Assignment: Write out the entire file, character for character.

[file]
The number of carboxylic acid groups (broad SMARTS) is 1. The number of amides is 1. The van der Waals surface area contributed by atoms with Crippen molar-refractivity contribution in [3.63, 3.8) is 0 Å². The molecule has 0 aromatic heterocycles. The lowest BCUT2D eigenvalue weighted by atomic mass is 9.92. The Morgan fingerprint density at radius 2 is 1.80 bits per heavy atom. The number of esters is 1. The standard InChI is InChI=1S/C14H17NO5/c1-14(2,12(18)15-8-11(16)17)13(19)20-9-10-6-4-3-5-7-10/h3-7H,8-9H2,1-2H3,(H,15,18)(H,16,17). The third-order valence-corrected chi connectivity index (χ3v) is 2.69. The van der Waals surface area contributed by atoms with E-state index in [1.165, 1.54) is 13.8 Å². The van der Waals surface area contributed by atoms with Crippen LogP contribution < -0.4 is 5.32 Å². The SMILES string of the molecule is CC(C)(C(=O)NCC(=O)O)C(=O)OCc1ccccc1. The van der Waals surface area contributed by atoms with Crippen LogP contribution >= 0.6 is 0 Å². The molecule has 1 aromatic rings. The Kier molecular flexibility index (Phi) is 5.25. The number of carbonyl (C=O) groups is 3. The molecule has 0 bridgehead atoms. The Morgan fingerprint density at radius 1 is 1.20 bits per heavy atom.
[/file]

The number of carboxylic acid groups (broad SMARTS) is 1. The number of amides is 1. The van der Waals surface area contributed by atoms with Crippen molar-refractivity contribution in [3.63, 3.8) is 0 Å². The molecule has 0 aromatic heterocycles. The lowest BCUT2D eigenvalue weighted by atomic mass is 9.92. The Morgan fingerprint density at radius 2 is 1.80 bits per heavy atom. The number of esters is 1. The standard InChI is InChI=1S/C14H17NO5/c1-14(2,12(18)15-8-11(16)17)13(19)20-9-10-6-4-3-5-7-10/h3-7H,8-9H2,1-2H3,(H,15,18)(H,16,17). The third-order valence-corrected chi connectivity index (χ3v) is 2.69. The van der Waals surface area contributed by atoms with E-state index in [1.165, 1.54) is 13.8 Å². The van der Waals surface area contributed by atoms with Crippen LogP contribution < -0.4 is 5.32 Å². The SMILES string of the molecule is CC(C)(C(=O)NCC(=O)O)C(=O)OCc1ccccc1. The van der Waals surface area contributed by atoms with Crippen LogP contribution >= 0.6 is 0 Å². The molecule has 1 aromatic rings. The Kier molecular flexibility index (Phi) is 5.25. The number of carbonyl (C=O) groups is 3. The molecule has 0 bridgehead atoms. The Morgan fingerprint density at radius 1 is 1.20 bits per heavy atom.